Hi guys, it’s been a while. I have been busy with my studies. I will try my best to continue updating the blog regularly (i.e at least 2-3 posts a week) but please don’t hold me to it.

About 5-6 months back, I was struck with this idea of finding out whether my college administration sent more negative emails than positive ones to the students. It seemed to me that most of the mails were discouraging and reprimanding the students, rather than encouraging or appreciating them. I had no idea how to do it, but I wanted to do it nonetheless.

Then recently, I came to know that this was possible with something known as Sentiment Analysis. Sentiment analysis uses Natural Language Processing (NLP)  to determine whether the text is positive, negative or neutral towards a particular topic or product. I am still learning the basics of Machine Learning and NLP, so I could not develop my own system for it. Instead, I used the Sentiment Analysis API of an existing company.

Basically, what I have done is:

Email Sentiment

  • Search for the emails of a particular sender.
  • Go through each one of those emails, and test the sentiment of the body text using the API.
  • I then rounded off the sentiment value to either 0 (negative) or 1 (positive).
  • Finally, I drew a pie chart with the total number of 1s and 0s.

As it turns out, most of the emails are positive rather than negative. I don’t know how reliable it is, but well, I’m satisfied with it.

Soon enough, another question hit my mind – “Is the length of the email related with its positivity?”. Meaning, when the college administration is writing an email with bad sentiment, do they end up writing long? I decided to see for myself.

So, what I did next, was:

  • Use a regex to count the number of words in the email’s body text.
  • And the same thing as above: tested the sentiment of the body text using the API as before.
  • I then drew a scatter plot of number of words vs. positivity (in the scale of 0 to 1; 0 meaning completely negative and 1, completely positive.) I did not round them off to 1 or 0. I left them as they were.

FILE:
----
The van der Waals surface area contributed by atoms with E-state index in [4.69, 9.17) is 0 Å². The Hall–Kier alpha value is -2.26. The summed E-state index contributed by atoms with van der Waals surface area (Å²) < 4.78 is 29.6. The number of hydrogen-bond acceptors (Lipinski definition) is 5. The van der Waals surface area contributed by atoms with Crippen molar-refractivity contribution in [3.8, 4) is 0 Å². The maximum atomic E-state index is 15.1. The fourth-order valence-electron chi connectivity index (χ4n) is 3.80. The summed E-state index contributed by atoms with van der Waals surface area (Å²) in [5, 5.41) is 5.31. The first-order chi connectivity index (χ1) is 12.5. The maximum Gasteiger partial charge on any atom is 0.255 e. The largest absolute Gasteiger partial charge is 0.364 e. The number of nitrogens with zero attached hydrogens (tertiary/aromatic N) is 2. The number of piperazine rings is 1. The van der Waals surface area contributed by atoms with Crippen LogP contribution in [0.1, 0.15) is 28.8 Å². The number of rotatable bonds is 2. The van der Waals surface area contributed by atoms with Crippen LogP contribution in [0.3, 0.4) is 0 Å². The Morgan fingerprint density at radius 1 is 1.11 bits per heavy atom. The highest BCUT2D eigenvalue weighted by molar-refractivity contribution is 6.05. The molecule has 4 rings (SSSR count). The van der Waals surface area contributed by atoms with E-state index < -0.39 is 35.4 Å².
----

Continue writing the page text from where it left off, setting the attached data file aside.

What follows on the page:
Email Sentiment BS

And the result is: contrary to what I had mentioned, longer emails (250~300+) seem to be more positive than they are negative. However, it should be noted that they (i.e long emails) are too few to draw any conclusions upon. (Do you see something I  failed to see? Please correct me if I am missing something.)

Email Sentiment HK

In case of another administration official however, there does not seem to be any relation between the length of email and the positivity since the plots are almost equally distributed. I did find something interesting though, compared to earlier official, this person has a habit of sending long emails (100 – 500 words), which is true.

It was a fun activity. My hypothesis’ were proved wrong by the computer as I found the answer to what was bothering me for so long.

How to use it for your own email sentiment analysis?

If you also want to check email sentiment of your boss/senior or some sender, then go ahead and make a copy of Email Sentiment Analysis with Google Script. Then, register on Indico. We are going to use their web service for Sentiment Analysis. You can sign-up using the free plan. The free plan offers about 100k requests a month which should be more than enough. Login to the dashboard and copy the key.

On the Spreadsheet, create a new sheet by clicking on the + sign at the bottom of the spreadsheet. Ignore the existing sheets; they were used by me.  Create a new one for your use, and give it some name. Go to Tools > Script Editor. Under myFunction, assign the API key that you just copied to the variable api. Now, for as many senders whose sentiment you want to check, call the analyse function that many times.

For example, if I wanted to test sentiment of two senders abc@xyz.com and xyz@abc.com, I’d create two different calls to the analyse function where the first parameter is the name of the new spreadsheet created just for that sender, the second parameter is the sender’s email address, and the last one is the API (leave the last one as it is, do not change it). The first parameter should contain the name of the sheet to use for that particular sender. Remember to use different sheets for different senders. You can add new sheets by clicking the + symbol at the bottom of the spreadsheet.

Click on Run > myFunction. It will ask for authorization. Authorize it, and see as the spreadsheet is updated with the number of words, degree of positivity and the charts. Note that, if there are too many emails, you might need to set some timer so as not to exceed Google’s limit on making requests.

Let me know if you face any issues.